adjoining broadcloth department
Boggs & Buhl.
Natural Gas Bills Reduced 75 Per Cent.
O'Keefb Gas Appliance Co.,34 Fifth av.
What drink is the most healthful and re
freshing? -F. &V.'a Pittsburg beer. All
A BUSINESS OUTLET.
Completing Slackwater to Morgan
town Will Help Pittsburg.
IRON ORE DEPOSITS ON THE CHEAT.
Opening Up a Trading Country Kich in
Minerals and Lire Stock.
BALTIMORE BEATEN IN THE SHUFFLE.
Now that the work of completing slack
water in the Monongahela, which was com
menced some 40 years ago, is about finished
to Morgantown, a Dispatch reporter had
a conversation with John W. Armstrong, a
West Virginian, who lately made a tour of
the country in and about Morgantown, and
the picture he paints of the future of that
section is at once encouraging to tbe people
who have so patiently waited these many
years to have facilities for trade with the
outside world. Amotig other things he
said : "The country is rich beyond de
scription in mineral and timber, and not
until now do the people leel that an oppor
tunity offers for putting upon the market
the finest ore, timber, coal and farm prod
ucts this section can produce.
"When do I think navigation will be
opened? Well that is a question the en
gineer in charge of the work will not answer,
and yon wouid hardly expect an answer
from me. But I was talking with Captain
Adam Jacobs, who has been steamboating
on the Monongahela for more than 20 years,
and I will answer your question with his
conversation. He said he had been very
deeply interested in the completion of Lock
No. 8, and watched the work very closely.
While he could get no definite date" from the
engineer in charge, he would stake his repu
tation as a judge of public improvements
tbat he would have the James G. Blaine at
the Morgantown wharf not later than
the 15th of November. Now, he said, the
lock is completed, the gates and all the ma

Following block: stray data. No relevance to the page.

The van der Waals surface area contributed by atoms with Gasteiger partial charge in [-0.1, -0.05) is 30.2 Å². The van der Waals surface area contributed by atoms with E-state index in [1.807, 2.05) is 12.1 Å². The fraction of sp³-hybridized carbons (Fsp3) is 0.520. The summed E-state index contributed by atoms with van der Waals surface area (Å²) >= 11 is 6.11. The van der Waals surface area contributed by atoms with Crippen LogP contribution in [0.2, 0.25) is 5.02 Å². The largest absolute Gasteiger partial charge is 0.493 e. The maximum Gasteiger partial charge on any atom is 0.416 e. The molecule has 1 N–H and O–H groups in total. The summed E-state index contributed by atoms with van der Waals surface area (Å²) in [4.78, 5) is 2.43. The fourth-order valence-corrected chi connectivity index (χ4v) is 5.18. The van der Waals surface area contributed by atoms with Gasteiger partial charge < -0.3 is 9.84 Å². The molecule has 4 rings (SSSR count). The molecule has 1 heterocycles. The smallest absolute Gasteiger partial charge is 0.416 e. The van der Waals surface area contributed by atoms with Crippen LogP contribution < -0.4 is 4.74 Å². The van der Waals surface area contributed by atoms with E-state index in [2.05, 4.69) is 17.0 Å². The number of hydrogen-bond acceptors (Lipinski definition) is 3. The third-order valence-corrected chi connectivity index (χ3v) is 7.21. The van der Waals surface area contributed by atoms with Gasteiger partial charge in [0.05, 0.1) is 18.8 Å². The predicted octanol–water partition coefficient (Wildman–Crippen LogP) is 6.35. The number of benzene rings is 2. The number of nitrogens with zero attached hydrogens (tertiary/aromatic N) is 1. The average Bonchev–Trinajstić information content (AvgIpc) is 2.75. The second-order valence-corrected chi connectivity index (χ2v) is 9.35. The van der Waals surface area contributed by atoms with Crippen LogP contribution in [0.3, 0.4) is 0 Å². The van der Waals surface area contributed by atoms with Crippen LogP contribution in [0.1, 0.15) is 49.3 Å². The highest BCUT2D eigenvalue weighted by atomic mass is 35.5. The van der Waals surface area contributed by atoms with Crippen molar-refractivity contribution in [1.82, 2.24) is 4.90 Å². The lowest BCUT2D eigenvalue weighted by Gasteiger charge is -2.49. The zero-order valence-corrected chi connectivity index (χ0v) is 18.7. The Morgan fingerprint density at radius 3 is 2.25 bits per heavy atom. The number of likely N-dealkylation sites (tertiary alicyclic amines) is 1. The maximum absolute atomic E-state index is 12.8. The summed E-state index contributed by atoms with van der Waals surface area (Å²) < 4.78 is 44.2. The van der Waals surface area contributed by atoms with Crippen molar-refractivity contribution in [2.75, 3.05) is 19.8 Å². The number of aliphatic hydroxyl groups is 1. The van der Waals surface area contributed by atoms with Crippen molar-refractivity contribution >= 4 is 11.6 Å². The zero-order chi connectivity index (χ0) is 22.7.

chinery are in place. The dredgeboat is at
work cleaning out the channel about the
pier and removing refnse accumulated in
the construction ot the work. So yon may
put it down as a certainty that I will carry
a large excursion to Morgantown not later
than the 15th inst
"Well, now, about the excursion. AH I
know is that he said there were hundreds of
people all along the river, and especially at
Brownsville, who are anxious for the "first
boat to go up, and they will be on board. Of
course there will be music It would not
be fitting to enter the staid old city of Mor
gantown with tbe first boat, and excursion
ists from every town along the river from
Pittsburg there, without brass bands, flying
flags, firing of cannon and other demonstra
tions of enthusiasm. What will the people
of Morgantown do?
ARRANGING FOB A BLOWOUT.
"Well, if you go you will witness genuine
enthusiasm on their part. Arrangements
have been made for some time to give the
boat and excursionists the grandest recep
tion imaginable. The town will be in holi
day attire; thousands of people will come to
the city in carriages, wagons, horseback, on
foot and any way to get there. Parades,
speeches, a barbecue, with natural gas as
the fuel for roasting purposes: drills by the
cadets, and in fact, the events of the day
will follow one another so close that one will
not have an opportunity to get weary. It
will be a great day in the history of Monon
gahela county, and none realize it more than
the citizens of that county and surrounding
"Yes. In many ways Pittsburg will be
the gainer. This city is the natural metrop
olis for that section of country, and what
now goes to Baltimore will naturally come
to Pittsburg. Wheeling has some trade
with that section, but Baltimore has the
bulk of the trade. With the waterway
opened, neither Baltimore nor Wheeling can
begin to compete with Pittsburg. Freights
on tbe Baltimore and Ohio road are so high
and so irregular that Morgantown merchants
and live stock dealers will hardly give them
a passing thought in the future. It was a
case of necessity before, now the river will
be a saving on freight and greater conven
ience. I have heard merchants say that
they have bad goods ten days and two weeks
on the way from Baltimore, while now goods
shipped from here in the afternoon will be
on' the wharf in Morgantown next morning.
And do you suppose for a moment that there
is any question as to the source that large
community will come to lor supplies,
especially when Pittsburg manufacturers
and wholesale dealers can quote prices
about as low as Baltimore.
"I said a large community, and I will en
large upon that, too. It is one of the largest
and most progressive along the river. I
make that assertion because I know whereof
I speak. Morgantown, a few years ago, and
Morgantown to-day, are not to be compared
in a business and financial sense. In addi
tion to the national banks, there are three
or four private banking houses, and while
there is nothing compulsory upon them to
publish statements, tbe national bank state
ments show an increase of more than 100